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This next one, a potentilla fruticosa, was dug from a friends garden about 2-3 years ago

This is how it looked shortly after I acquired it.

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And this is how it looks at the moment with the new growth wired in

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This is how it looked last September with a few late flowers on it.

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The New Season Begins

I have been a little slow in starting the midwinter maintenance of my trees  due to a cold and wet December. This is a view of my garden on Friday after a day of snow on Thursday.

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Snow isn’t that common in the lowlands of Scotland, so when it comes you have to make the most of it. I took all of my shohin hawthorns out of the cold greenhouse and placed them outside on the bench to fully expose them to the freezing conditions. Why did I do this you might ask ? I normally overwinter them inside so that I can control the moisture levels in the pots but so far they have never flowered and the trees are at least 20 years old. I have read and observed on the hillsides near my home that hawthorns flower better following a harsh winter, so this year I am trying to expose them  to as much cold as possible without freezing them to death. It will be interesting to see if this makes a difference in the flowering period this year.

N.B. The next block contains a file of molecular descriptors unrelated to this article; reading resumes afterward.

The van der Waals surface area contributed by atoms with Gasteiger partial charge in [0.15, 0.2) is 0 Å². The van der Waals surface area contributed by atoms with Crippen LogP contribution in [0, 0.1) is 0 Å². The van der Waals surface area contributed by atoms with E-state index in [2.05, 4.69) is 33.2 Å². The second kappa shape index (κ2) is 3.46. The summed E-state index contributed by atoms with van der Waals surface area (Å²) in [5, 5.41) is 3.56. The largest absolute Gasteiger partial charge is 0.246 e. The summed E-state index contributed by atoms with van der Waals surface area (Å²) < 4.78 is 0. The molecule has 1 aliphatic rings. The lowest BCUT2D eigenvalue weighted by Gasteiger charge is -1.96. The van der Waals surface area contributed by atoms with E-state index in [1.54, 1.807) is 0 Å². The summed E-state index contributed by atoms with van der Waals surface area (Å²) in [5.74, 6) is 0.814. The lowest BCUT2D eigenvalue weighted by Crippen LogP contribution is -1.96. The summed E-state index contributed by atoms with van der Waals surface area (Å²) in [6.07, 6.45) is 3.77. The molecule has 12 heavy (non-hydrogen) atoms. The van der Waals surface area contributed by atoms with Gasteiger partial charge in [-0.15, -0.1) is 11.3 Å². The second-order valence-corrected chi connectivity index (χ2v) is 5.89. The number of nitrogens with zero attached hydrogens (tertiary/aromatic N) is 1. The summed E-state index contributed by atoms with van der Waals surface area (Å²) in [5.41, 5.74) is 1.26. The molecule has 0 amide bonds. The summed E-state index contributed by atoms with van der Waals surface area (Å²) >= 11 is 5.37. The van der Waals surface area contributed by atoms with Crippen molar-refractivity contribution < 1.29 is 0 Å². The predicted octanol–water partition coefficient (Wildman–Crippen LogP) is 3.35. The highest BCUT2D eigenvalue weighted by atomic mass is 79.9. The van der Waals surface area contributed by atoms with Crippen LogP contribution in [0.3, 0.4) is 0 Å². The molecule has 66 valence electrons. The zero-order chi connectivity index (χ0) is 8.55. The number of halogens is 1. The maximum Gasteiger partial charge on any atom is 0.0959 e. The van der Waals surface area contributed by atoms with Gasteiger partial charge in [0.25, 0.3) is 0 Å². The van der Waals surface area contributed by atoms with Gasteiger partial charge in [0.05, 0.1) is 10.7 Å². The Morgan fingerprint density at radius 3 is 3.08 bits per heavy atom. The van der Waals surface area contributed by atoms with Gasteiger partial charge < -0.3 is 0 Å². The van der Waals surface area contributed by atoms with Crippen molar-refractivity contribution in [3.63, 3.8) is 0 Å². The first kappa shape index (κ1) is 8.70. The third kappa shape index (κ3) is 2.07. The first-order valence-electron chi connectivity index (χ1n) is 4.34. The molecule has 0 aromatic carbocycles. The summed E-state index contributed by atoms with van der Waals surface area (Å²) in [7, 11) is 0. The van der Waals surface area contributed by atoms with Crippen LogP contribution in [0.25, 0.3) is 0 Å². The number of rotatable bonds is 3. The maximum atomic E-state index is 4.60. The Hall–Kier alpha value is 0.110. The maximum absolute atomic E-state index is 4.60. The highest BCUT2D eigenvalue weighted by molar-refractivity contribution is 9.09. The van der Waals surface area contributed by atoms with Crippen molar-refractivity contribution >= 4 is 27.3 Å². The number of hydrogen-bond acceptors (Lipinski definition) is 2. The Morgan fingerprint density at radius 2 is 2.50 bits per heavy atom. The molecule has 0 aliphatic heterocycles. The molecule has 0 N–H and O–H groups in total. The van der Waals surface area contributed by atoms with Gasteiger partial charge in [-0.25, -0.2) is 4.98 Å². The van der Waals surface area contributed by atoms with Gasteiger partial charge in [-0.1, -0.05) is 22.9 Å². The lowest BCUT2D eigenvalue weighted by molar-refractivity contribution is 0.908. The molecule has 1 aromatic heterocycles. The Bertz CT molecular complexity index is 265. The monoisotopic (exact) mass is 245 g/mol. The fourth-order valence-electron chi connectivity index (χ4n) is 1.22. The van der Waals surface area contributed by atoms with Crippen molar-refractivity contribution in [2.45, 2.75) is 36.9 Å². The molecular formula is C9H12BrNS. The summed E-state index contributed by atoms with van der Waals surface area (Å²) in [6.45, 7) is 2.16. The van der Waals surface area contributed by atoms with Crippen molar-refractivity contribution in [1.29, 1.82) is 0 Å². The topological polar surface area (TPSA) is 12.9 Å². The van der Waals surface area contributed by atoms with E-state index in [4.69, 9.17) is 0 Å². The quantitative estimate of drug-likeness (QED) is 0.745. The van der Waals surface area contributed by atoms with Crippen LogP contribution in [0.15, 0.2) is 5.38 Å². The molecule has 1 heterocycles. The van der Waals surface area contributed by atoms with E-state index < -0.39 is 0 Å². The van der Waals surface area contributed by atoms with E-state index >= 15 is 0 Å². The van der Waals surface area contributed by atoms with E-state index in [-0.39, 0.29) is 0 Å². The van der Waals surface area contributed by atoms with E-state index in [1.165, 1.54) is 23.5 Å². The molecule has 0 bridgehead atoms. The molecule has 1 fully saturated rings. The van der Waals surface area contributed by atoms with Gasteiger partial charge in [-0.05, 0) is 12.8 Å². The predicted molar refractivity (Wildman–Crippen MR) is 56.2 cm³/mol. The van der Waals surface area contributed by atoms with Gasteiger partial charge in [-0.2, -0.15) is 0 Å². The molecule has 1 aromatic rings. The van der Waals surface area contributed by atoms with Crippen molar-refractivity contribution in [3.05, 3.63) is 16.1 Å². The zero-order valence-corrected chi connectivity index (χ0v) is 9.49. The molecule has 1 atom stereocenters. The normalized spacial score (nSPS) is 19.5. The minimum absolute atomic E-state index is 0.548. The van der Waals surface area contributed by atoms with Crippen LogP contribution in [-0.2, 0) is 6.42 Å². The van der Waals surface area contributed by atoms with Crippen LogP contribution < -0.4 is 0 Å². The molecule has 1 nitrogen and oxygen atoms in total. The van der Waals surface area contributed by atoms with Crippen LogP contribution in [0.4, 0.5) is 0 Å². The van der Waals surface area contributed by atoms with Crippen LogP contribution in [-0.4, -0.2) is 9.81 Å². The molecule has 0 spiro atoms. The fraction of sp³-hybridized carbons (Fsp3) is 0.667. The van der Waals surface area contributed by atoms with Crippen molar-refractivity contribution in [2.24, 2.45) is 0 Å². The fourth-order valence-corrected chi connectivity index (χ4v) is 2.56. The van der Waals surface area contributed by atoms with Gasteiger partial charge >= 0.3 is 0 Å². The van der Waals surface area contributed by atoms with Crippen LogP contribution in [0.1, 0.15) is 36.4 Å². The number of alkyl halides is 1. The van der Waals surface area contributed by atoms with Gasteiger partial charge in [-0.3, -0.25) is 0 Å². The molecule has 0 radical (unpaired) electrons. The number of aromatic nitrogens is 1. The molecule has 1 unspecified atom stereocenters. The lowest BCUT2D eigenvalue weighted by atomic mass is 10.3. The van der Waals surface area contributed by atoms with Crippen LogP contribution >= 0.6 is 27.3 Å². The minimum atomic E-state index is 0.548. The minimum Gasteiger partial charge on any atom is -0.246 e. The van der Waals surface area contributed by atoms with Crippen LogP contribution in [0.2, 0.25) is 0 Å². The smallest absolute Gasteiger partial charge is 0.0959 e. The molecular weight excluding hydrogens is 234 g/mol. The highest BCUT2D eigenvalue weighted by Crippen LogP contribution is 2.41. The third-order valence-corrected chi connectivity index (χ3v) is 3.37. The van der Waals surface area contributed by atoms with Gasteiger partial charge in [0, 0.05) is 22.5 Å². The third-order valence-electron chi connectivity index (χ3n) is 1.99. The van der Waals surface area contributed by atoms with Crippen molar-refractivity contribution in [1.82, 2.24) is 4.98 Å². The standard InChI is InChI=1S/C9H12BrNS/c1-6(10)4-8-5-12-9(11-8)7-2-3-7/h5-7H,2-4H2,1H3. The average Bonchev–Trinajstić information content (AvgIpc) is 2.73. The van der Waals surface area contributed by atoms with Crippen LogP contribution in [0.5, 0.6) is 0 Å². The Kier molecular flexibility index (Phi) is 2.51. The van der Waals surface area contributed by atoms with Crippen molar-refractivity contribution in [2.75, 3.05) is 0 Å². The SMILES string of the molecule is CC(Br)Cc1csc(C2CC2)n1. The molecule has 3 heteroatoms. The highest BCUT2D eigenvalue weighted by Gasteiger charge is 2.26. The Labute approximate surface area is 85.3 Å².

Anyway, the snow has gone now and the temperatures have risen to a degree where I can begin the winter work on my larch trees in development, in some degree of comfort.

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The first job is to remove the moss from the soil and clean the algae from the trunks and branches using warm water and a toothbrush. Then last years growth can be pruned back and the trees will be rewired later in the week. Here are some of the trees I am working on at the moment.

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I will post more pictures, in a few days, when the wiring has been completed. All of these trees will have to be re-potted this year but it will be another month before its warm enough to do this.